Friday, 5 July 2013

EIFF 2013: When Night Falls (Wo Hai You Hua Yao Shuo)

A stanch exposé of real-life injustice, When Night Falls dramatises the plight of Wang Jimnei, whose son Yang Jia was convicted of killing seven police officers following an earlier arrest for a petty misdemeanour. During his trial (and subsequent appeals), Yang’s mother was committed to a mental hospital under false pretences, preventing her from offering emotional or judicial support; by the time she was freed, Yang’s execution was a fait accompli.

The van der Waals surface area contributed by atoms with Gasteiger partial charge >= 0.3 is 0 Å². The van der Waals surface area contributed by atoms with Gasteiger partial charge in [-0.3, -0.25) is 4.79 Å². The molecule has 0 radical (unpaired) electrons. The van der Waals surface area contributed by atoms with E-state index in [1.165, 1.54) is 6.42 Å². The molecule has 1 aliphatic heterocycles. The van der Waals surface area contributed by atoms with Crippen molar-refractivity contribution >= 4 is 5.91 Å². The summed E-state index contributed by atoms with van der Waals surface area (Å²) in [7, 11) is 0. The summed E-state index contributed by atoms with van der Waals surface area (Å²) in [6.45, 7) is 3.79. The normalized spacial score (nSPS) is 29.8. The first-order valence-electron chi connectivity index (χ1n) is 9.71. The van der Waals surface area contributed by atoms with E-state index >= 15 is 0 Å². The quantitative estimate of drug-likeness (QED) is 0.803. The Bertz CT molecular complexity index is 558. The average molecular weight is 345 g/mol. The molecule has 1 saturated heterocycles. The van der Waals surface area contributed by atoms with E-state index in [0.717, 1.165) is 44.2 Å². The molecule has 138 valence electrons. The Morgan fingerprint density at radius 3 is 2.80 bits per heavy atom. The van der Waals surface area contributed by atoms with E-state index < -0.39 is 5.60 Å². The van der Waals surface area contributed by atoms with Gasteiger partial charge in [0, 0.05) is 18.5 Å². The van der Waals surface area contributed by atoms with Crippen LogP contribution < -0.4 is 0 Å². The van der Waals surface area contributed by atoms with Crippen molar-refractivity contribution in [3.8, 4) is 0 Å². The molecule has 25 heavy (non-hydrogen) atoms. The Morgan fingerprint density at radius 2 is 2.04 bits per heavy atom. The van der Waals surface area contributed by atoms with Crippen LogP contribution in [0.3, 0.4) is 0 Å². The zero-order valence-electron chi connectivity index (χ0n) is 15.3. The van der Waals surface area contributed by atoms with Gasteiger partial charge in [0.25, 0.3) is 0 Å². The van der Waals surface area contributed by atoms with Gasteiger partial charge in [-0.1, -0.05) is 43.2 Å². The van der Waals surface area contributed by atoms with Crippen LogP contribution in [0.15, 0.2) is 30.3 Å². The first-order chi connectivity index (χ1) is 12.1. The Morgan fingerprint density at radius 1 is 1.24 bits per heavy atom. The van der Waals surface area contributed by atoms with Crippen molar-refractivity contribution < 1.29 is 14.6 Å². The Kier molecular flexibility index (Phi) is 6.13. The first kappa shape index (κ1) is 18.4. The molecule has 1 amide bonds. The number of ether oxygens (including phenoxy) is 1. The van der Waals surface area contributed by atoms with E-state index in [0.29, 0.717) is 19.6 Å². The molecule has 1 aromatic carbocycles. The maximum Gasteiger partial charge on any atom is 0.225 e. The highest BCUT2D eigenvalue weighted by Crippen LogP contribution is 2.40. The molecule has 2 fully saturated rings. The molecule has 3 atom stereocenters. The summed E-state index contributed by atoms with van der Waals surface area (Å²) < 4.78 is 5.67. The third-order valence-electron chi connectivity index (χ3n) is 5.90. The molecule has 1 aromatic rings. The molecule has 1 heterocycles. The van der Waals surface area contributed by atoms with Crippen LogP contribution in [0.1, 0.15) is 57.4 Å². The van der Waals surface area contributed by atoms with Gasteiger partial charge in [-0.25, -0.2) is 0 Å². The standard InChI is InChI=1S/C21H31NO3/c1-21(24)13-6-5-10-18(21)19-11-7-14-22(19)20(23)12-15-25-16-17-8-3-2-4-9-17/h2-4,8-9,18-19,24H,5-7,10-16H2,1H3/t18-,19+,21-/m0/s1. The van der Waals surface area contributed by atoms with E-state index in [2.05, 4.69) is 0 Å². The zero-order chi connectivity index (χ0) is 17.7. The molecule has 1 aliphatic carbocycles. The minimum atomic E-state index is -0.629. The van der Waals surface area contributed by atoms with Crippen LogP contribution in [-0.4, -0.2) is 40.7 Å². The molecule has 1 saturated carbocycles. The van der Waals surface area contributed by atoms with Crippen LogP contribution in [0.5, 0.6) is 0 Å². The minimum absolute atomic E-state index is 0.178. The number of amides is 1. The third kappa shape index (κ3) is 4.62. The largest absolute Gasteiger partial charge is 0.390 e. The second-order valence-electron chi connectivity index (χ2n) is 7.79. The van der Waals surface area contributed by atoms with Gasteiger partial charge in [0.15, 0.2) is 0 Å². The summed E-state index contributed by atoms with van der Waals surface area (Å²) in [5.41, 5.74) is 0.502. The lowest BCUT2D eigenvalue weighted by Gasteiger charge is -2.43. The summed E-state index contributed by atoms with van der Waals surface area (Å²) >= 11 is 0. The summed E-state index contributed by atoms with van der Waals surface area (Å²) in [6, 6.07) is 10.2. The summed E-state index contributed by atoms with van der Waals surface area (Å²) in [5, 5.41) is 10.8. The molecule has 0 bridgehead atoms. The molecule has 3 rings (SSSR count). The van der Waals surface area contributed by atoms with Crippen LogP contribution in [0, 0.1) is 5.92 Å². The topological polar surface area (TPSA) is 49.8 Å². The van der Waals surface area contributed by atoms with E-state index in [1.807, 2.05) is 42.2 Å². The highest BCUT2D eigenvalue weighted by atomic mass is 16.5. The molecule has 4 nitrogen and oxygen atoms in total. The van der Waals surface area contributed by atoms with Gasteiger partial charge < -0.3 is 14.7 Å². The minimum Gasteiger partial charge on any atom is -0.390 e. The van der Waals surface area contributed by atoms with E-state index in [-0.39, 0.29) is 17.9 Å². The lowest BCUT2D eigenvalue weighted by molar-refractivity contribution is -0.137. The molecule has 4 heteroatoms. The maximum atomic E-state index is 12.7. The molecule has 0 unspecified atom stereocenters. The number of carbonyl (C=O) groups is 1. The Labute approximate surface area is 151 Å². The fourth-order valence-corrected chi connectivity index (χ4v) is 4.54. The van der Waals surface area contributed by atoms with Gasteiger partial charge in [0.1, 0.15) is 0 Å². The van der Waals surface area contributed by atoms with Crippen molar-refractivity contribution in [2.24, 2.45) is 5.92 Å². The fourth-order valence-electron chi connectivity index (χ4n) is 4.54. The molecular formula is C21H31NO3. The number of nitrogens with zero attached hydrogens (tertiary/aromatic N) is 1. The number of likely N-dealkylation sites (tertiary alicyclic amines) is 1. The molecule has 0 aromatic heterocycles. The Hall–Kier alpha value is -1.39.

These details are imparted early, in a detached but inventive opening sequence consisting of a photograph montage and matter-of-fact voiceover. The core drama then picks up Wang’s story the day she is discharged from hospital, with writer/director Ying Liang adopting a realist, docudrama aesthetic of naturally-lit, fixed-angle shots, with few edits to interrupt the raw emotions. Throughout, our perspective on events is carefully restricted (we don’t know why Yang did what he did precisely because, tragically, Wang doesn’t either – and indeed, never will), while Nai An is superb in the central role, conveying a grief compounded by impotence and – like the film itself – exuding a muted dignity despite the anger simmering inside.

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